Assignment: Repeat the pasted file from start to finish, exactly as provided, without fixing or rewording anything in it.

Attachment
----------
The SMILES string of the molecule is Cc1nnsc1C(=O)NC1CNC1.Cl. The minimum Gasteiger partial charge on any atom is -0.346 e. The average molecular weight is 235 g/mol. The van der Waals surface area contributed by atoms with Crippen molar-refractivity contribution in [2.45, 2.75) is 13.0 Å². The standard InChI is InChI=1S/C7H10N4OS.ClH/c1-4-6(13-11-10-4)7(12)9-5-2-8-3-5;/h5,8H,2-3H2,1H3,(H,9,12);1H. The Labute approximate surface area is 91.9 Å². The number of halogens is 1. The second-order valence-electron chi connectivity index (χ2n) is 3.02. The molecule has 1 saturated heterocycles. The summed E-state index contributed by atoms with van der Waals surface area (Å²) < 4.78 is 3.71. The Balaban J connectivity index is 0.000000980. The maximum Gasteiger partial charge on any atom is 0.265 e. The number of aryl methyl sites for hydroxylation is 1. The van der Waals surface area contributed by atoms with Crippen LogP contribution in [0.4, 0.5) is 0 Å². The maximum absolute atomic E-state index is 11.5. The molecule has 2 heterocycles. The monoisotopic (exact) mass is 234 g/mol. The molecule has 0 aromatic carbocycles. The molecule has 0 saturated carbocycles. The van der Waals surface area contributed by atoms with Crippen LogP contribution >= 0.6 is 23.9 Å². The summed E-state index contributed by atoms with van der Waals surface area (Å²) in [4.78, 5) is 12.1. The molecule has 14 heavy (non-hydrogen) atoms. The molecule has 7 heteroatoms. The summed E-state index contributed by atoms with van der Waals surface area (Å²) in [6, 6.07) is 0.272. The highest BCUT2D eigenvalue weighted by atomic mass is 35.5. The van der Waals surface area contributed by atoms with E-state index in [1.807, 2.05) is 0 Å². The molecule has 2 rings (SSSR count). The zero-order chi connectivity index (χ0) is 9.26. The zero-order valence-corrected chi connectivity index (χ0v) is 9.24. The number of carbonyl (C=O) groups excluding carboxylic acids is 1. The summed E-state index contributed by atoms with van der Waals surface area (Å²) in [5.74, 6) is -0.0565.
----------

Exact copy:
The SMILES string of the molecule is Cc1nnsc1C(=O)NC1CNC1.Cl. The minimum Gasteiger partial charge on any atom is -0.346 e. The average molecular weight is 235 g/mol. The van der Waals surface area contributed by atoms with Crippen molar-refractivity contribution in [2.45, 2.75) is 13.0 Å². The standard InChI is InChI=1S/C7H10N4OS.ClH/c1-4-6(13-11-10-4)7(12)9-5-2-8-3-5;/h5,8H,2-3H2,1H3,(H,9,12);1H. The Labute approximate surface area is 91.9 Å². The number of halogens is 1. The second-order valence-electron chi connectivity index (χ2n) is 3.02. The molecule has 1 saturated heterocycles. The summed E-state index contributed by atoms with van der Waals surface area (Å²) < 4.78 is 3.71. The Balaban J connectivity index is 0.000000980. The maximum Gasteiger partial charge on any atom is 0.265 e. The number of aryl methyl sites for hydroxylation is 1. The van der Waals surface area contributed by atoms with Crippen LogP contribution in [0.4, 0.5) is 0 Å². The maximum absolute atomic E-state index is 11.5. The molecule has 2 heterocycles. The monoisotopic (exact) mass is 234 g/mol. The molecule has 0 aromatic carbocycles. The molecule has 0 saturated carbocycles. The van der Waals surface area contributed by atoms with Crippen LogP contribution >= 0.6 is 23.9 Å². The summed E-state index contributed by atoms with van der Waals surface area (Å²) in [4.78, 5) is 12.1. The molecule has 14 heavy (non-hydrogen) atoms. The molecule has 7 heteroatoms. The summed E-state index contributed by atoms with van der Waals surface area (Å²) in [6, 6.07) is 0.272. The highest BCUT2D eigenvalue weighted by atomic mass is 35.5. The van der Waals surface area contributed by atoms with E-state index in [1.807, 2.05) is 0 Å². The molecule has 2 rings (SSSR count). The zero-order chi connectivity index (χ0) is 9.26. The zero-order valence-corrected chi connectivity index (χ0v) is 9.24. The number of carbonyl (C=O) groups excluding carboxylic acids is 1. The summed E-state index contributed by atoms with van der Waals surface area (Å²) in [5.74, 6) is -0.0565.